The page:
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Can Common-Law Marriage Affect an Illinois Divorce?

Posted on in Divorce

Kane County divorce lawyerIn the state of Illinois, the only way to get legally married is by obtaining a marriage license and having a legal ceremony before a duly appointed officiant. However, other states still allow for the practice of common-law marriage, and if a couple moves to Illinois after being married under common law in another state, Illinois will recognize that marriage as legal. Regardless of how a couple was legally married, the only way to end a marriage in Illinois is through the legal process of divorce, and this can raise some unique complications for couples with common-law marriages.

Illinois and Common-Law Marriage

Generally, a common-law marriage is a situation in which the couple holds themselves to be married in public, has lived together for a substantial amount of time, and has acted in ways typical of a legally married couple, such as owning property together, filing taxes jointly, or taking the partner’s last name. This list of states that still allow such marriages is small, but in those states, a couple that becomes married under common law has the same benefits and responsibilities as a couple who was formally married in a legal ceremony. These benefits and responsibilities can be upheld even when the couple moves to a state such as Illinois that does not allow common-law marriage.

Divorce After a Common-Law Marriage

While some states have common-law marriages, there is no such thing as a common-law divorce in any state. This means that a divorce must take place through the court system. If you met all the requirements for a common-law marriage in another state and then moved to Illinois, you would need to follow Illinois’s legal process for getting a divorce if you wish to end your marriage. Keep in mind that you must reside in Illinois for at least 90 days in order to file for divorce in Illinois.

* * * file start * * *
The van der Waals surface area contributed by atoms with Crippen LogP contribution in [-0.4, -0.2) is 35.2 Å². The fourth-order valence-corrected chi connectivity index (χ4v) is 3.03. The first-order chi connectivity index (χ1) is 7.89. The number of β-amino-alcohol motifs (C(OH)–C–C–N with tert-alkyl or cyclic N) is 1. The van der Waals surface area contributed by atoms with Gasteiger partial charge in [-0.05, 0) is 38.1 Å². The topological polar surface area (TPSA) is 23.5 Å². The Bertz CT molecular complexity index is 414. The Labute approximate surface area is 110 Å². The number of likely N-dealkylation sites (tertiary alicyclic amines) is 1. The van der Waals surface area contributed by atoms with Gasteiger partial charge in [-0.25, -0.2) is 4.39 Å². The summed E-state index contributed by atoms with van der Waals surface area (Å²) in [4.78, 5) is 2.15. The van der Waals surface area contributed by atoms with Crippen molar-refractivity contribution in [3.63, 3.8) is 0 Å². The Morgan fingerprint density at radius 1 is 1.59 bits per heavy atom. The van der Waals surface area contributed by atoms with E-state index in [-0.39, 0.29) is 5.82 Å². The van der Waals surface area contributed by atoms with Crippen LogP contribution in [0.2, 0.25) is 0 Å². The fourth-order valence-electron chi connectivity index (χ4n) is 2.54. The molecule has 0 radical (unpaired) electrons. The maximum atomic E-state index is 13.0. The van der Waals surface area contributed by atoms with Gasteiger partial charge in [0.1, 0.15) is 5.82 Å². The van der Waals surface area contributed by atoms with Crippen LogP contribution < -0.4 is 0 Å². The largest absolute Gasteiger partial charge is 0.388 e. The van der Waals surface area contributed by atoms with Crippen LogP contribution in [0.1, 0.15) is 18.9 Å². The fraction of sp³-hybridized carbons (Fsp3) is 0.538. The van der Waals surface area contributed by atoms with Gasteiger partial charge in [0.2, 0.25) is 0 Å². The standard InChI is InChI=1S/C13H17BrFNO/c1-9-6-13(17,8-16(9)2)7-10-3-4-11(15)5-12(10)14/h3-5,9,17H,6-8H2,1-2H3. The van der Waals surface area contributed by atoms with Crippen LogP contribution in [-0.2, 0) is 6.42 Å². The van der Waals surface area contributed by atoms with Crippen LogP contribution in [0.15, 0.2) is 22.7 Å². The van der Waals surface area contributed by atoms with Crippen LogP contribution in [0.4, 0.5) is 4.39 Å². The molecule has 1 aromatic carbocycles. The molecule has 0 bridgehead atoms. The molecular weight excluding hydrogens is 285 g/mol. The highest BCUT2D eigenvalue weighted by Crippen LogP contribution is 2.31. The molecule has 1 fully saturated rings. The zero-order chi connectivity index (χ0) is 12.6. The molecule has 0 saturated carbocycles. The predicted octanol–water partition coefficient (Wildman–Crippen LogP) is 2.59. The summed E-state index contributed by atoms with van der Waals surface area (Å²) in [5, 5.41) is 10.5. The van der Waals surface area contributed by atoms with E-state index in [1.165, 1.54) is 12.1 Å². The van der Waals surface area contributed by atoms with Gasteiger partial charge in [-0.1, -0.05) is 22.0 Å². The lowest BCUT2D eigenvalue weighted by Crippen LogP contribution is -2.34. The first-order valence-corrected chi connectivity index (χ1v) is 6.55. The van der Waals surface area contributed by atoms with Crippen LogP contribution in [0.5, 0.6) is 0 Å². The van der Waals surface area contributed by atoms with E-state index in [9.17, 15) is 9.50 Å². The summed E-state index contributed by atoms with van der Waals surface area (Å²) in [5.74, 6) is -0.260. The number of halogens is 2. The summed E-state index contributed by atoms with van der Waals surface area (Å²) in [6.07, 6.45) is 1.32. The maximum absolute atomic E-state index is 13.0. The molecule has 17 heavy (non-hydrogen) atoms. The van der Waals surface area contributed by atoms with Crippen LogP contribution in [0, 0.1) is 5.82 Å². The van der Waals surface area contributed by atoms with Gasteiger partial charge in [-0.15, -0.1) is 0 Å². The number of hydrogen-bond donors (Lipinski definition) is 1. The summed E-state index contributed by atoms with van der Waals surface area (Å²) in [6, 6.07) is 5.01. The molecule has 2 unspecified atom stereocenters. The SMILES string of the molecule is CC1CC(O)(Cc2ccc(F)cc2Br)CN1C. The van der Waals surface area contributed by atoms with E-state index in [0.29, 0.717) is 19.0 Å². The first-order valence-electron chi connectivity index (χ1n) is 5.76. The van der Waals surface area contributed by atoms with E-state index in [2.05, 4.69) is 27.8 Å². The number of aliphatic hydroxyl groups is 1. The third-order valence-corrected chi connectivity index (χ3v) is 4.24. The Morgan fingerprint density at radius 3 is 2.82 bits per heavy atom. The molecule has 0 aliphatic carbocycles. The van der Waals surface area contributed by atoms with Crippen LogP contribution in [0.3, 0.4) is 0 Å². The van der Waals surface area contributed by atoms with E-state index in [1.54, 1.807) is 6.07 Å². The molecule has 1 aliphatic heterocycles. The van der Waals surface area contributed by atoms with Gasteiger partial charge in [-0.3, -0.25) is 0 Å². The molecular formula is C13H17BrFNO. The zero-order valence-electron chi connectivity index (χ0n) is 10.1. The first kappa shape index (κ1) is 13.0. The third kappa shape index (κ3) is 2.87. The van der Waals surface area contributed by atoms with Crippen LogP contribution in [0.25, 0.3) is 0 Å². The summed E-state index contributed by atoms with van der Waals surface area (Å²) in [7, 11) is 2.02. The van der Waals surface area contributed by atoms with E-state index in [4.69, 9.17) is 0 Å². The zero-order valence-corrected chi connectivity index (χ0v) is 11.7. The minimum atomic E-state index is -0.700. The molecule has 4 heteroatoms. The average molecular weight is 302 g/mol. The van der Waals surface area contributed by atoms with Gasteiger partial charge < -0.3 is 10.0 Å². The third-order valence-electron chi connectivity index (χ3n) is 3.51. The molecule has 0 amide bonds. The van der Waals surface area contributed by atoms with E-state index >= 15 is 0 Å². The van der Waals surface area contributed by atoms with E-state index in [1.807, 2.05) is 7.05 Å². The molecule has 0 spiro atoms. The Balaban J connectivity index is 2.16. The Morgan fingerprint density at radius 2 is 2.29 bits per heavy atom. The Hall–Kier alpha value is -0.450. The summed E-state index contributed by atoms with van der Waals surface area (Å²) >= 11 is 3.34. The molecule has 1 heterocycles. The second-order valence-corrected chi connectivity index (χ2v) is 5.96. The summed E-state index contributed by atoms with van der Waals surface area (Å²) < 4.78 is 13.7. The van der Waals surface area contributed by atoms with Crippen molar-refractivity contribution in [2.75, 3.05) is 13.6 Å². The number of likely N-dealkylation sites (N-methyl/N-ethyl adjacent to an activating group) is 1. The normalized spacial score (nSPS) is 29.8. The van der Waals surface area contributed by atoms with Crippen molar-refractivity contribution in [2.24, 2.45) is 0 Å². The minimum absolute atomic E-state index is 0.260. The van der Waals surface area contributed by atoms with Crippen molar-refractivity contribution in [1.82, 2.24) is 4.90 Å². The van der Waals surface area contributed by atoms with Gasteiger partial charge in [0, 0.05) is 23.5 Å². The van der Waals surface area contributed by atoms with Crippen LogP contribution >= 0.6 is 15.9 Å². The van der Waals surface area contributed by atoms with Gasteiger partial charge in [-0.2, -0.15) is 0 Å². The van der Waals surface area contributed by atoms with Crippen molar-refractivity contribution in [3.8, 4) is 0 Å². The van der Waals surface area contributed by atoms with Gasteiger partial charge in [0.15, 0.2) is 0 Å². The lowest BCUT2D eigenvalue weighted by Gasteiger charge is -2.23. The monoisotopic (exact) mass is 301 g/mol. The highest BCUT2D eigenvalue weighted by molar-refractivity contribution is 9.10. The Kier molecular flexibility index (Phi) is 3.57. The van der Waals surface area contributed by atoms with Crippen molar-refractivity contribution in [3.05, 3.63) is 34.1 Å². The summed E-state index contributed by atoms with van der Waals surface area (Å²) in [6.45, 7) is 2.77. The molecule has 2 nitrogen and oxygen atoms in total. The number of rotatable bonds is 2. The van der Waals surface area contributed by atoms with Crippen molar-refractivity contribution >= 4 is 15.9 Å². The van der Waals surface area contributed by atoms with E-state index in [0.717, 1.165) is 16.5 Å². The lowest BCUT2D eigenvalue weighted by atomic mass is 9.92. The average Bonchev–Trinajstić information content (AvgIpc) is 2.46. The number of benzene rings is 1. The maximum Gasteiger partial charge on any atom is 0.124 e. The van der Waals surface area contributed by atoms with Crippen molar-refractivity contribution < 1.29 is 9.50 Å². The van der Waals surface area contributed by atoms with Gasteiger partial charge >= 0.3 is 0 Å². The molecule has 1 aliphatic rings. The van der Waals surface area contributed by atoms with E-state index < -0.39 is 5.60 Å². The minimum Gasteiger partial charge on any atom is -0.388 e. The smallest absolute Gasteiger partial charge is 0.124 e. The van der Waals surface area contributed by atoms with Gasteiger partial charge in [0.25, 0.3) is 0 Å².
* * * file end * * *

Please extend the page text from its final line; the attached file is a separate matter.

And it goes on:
Ending your common-law marriage is important if you want to get legally married to another person. It is illegal in Illinois to be married to more than one person at a time, a situation known as bigamy, and this may apply whether you entered into your current marriage through the traditional process or through common-law marriage in another state.

Filing for divorce after a common-law marriage in another state can have other complications as well. For example, if your partner contests your claim that you were legally married, you will need to prove to the court that your relationship was in fact recognized as a common-law marriage in the state where you lived previously. Only then will the court have the authority to hear your case like any other divorce case and rule on decisions including how property should be divided and whether anyone should be required to pay spousal support.

Contact a Kane County Divorce Lawyer

If you lived with your significant other for many years without getting formally married in another state before moving to Illinois, it is a good idea to discuss your situation with an experienced St. Charles family law attorney. The team at Goostree Law Group can help you understand what legal rights you have and whether you will need to pursue a divorce to achieve your desired outcome. Call 630-584-4800 for a free consultation today.



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